Now we are well into the new financial year, it is a good time for Australian companies to reassess their metaverse strategies. While generative artificial intelligence has stolen the spotlight and continued to gain momentum, the metaverse remains relevant and is likely to present additional opportunities as its underlying technology develops.
There is not a universally accepted definition of the metaverse, but it is generally known as expansive and immersive digital space where users can interact with each other, engage in activities and access content through virtual reality or augmented reality technologies.
Since 2022, we have seen increasing coordination by organisations and companies to develop open interoperability standards essential to fostering an open and inclusive metaverse. This includes the Metaverse Standards Forum, which is comprised of various exploratory and working groups on issues such as Digital Asset Management, Real/Virtual World Integration, 3D Web Interoperability and Privacy, Cybersecurity & Identity.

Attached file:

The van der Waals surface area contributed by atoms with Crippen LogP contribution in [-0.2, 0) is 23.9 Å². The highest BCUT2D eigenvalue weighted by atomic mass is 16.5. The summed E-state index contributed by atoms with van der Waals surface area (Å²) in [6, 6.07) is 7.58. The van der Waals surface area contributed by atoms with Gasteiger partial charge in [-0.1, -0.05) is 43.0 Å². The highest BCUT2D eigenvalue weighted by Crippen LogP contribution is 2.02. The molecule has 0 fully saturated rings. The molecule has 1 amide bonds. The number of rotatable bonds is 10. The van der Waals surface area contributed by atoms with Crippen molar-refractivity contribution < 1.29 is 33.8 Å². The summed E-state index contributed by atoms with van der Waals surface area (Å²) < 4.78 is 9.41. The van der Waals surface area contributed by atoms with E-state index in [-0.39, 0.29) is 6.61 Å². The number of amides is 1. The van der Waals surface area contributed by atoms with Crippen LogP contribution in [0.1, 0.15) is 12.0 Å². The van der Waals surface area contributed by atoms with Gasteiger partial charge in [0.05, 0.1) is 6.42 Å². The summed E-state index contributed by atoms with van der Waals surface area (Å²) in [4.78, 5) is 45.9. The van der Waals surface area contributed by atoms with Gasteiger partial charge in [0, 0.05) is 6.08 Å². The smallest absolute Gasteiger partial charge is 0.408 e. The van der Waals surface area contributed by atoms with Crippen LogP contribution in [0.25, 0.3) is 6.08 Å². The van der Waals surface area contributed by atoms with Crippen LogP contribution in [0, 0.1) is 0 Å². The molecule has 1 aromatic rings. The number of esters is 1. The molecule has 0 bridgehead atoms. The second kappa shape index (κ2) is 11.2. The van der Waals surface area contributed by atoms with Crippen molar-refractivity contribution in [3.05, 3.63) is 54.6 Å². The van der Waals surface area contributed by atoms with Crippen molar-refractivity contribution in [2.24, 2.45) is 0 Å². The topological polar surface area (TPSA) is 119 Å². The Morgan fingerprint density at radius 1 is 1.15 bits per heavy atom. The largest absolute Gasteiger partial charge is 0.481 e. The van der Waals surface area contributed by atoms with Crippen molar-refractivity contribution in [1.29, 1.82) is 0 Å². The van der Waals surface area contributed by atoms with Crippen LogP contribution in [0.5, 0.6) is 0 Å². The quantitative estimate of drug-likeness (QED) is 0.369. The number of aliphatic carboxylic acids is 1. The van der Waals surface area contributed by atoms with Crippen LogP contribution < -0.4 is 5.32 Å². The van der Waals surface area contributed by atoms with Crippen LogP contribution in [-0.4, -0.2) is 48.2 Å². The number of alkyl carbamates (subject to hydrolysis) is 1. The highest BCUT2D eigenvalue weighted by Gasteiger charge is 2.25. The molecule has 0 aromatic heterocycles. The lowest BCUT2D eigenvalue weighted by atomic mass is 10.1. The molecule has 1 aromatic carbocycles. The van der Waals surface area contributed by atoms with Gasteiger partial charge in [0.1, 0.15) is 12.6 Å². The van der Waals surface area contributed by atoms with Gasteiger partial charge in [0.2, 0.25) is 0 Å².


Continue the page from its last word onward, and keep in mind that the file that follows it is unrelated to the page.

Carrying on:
In this article we consider the key legal issues and actions that Australian companies, or companies transacting with Australians, should consider when tapping into the vast potential of the metaverse.
Key legal considerations
In Australia, there is currently no metaverse-specific legislation. Governance of the metaverse relies on existing laws.
The relevant areas for companies seeking to engage in the metaverse include:
1. Privacy and cybersecurity
Given the significant amount of data (both personal and non-personal information) generated by and transferred over the metaverse, it is paramount that companies engage with the metaverse in a safe, secure and privacy compliant manner.